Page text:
With Duck Do Pyaaza and Thukpa Ramen, Raahi offers a modern take on Indian fare

Raahi is a neo kitchen and bar based on the concept of a caravan that will take you on an epicurean expedition

Anagha M Published :  08th November 2019 12:00 AM   |   Published :   |  08th November 2019 12:00 AM

Textures of Mushroom

A neo kitchen and bar based on the concept of a caravan that will take you on an epicurean expedition — that’s how the restaurant Raahi was introduced to us. This abstract idea is backed up by experimental dishes on the menu that incorporate some distinctly Indian ingredients, but presented in a wholly global avatar. Think garnishings of dal moth salad, filter coffee mayo and khoya crumbs. We discovered more during our dinner at the restaurant.

Raahi’s cocktail menu is based on the concept of the panch tattvas or five elements — earth, air, water, fire and ether. The Pavitr cocktail from the air section, for example, comes with a peanut butter perfume spray for added flavour. They also have a contemporary cocktail section with drinks incorporating Indian elements such as kokum wine reduction and gunpowder cheddar dust.

Our first course was the ‘Smoking’ Salt Cured Snapper, served with saunth soy — one for the adventurous eater. The delicate snapper carpaccio is served “smoking” on a grill at the table and topped with boondi and microgreens. The first dish from the small plates section we dug into was the Topli Paneer. A traditional Gujurati preparation, it involves a ball of cottage cheese cooked in a small bamboo cane basket (topli), and served on a bed of dal moth salad and farsan. While the combination of soft paneer and crunchy moth works well, the paneer was a little lacklustre. Another dish we tried was the Sattu Kachori, one that was stuffed with smokey suran and eggplant chokha — another dish where the texture is the hero. Seafood lovers should try the Coffee Cured Shrimp with an XO relish. The spicy Asian sauce is offset by the slight bitter hint of coffee. But the star of the small plates section was the Textures of Mushrooms — morels, button and shiitake mushrooms, plated with mushroom dust and mousse — a must-try for mushroom lovers.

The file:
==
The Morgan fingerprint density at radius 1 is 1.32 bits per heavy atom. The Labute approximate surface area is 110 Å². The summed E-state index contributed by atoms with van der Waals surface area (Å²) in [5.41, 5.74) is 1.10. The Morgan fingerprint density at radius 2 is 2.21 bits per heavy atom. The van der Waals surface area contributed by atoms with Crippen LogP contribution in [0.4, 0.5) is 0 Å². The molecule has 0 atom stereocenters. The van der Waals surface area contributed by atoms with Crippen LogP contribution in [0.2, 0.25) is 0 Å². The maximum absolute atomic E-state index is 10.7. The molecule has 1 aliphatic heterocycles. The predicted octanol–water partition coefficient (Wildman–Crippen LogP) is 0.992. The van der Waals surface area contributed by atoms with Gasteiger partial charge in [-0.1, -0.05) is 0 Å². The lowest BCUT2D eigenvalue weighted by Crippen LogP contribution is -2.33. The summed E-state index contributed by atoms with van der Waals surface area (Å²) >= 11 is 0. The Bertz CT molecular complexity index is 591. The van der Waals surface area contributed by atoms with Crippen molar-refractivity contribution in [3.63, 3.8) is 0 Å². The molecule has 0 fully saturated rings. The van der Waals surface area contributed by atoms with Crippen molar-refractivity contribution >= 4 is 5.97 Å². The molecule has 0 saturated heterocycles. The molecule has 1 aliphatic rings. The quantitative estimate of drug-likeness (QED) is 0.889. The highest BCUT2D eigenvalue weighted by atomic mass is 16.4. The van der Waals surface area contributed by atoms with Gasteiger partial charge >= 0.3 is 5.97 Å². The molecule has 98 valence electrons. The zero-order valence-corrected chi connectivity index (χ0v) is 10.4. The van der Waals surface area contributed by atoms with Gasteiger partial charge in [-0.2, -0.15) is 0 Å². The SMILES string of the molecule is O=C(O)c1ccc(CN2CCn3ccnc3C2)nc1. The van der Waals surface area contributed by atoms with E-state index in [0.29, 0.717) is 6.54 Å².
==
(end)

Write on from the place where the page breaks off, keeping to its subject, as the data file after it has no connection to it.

While the mains have South Indian and North Indian classics, the dishes from the North East really stood out, a cuisine not commonly found in fine dining restaurants in the city. Assamese Masor Tenga (fish curry) and Aloo Pitika (mashed potatoes), Chicken Thukpa Ramen (noodle soup) and Bhoot Jholakia Pork Belly (the infamous Naga chilli) and Green Galho (a type of khichdi) are some of the options. We recommend you try the Yak Cheese Datchi (a spicy stew) with Tingmo-gurung bread or the Chicken Mizo Rice. 

With textural contrasts, regional ingredients and unique presentation, Raahi is pushing the envelope when it comes to modern Indian cuisine and warrants a visit for diners with an experimental palate.

Rs. 2,000 for two. At St Mark’s Road